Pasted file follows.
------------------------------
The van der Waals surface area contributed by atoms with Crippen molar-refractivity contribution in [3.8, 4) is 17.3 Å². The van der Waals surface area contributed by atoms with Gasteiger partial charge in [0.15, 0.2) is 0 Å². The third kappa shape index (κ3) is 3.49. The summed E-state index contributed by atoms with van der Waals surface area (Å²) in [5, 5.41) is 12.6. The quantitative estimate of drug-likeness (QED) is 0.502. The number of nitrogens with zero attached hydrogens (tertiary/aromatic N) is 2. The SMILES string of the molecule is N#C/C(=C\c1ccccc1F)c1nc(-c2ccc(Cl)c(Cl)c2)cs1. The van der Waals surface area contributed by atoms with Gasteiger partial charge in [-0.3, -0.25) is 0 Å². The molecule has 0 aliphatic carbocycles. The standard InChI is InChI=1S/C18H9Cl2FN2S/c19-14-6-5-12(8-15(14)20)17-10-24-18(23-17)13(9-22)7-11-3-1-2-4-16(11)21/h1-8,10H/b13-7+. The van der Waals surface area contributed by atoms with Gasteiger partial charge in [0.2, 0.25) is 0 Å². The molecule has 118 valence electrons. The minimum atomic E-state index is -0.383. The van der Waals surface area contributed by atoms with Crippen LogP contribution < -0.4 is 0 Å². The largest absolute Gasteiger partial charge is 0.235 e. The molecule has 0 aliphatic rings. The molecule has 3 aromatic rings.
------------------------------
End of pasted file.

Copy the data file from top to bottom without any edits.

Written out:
The van der Waals surface area contributed by atoms with Crippen molar-refractivity contribution in [3.8, 4) is 17.3 Å². The van der Waals surface area contributed by atoms with Gasteiger partial charge in [0.15, 0.2) is 0 Å². The third kappa shape index (κ3) is 3.49. The summed E-state index contributed by atoms with van der Waals surface area (Å²) in [5, 5.41) is 12.6. The quantitative estimate of drug-likeness (QED) is 0.502. The number of nitrogens with zero attached hydrogens (tertiary/aromatic N) is 2. The SMILES string of the molecule is N#C/C(=C\c1ccccc1F)c1nc(-c2ccc(Cl)c(Cl)c2)cs1. The van der Waals surface area contributed by atoms with Gasteiger partial charge in [-0.3, -0.25) is 0 Å². The molecule has 0 aliphatic carbocycles. The standard InChI is InChI=1S/C18H9Cl2FN2S/c19-14-6-5-12(8-15(14)20)17-10-24-18(23-17)13(9-22)7-11-3-1-2-4-16(11)21/h1-8,10H/b13-7+. The van der Waals surface area contributed by atoms with Gasteiger partial charge in [0.2, 0.25) is 0 Å². The molecule has 118 valence electrons. The minimum atomic E-state index is -0.383. The van der Waals surface area contributed by atoms with Crippen LogP contribution < -0.4 is 0 Å². The largest absolute Gasteiger partial charge is 0.235 e. The molecule has 0 aliphatic rings. The molecule has 3 aromatic rings.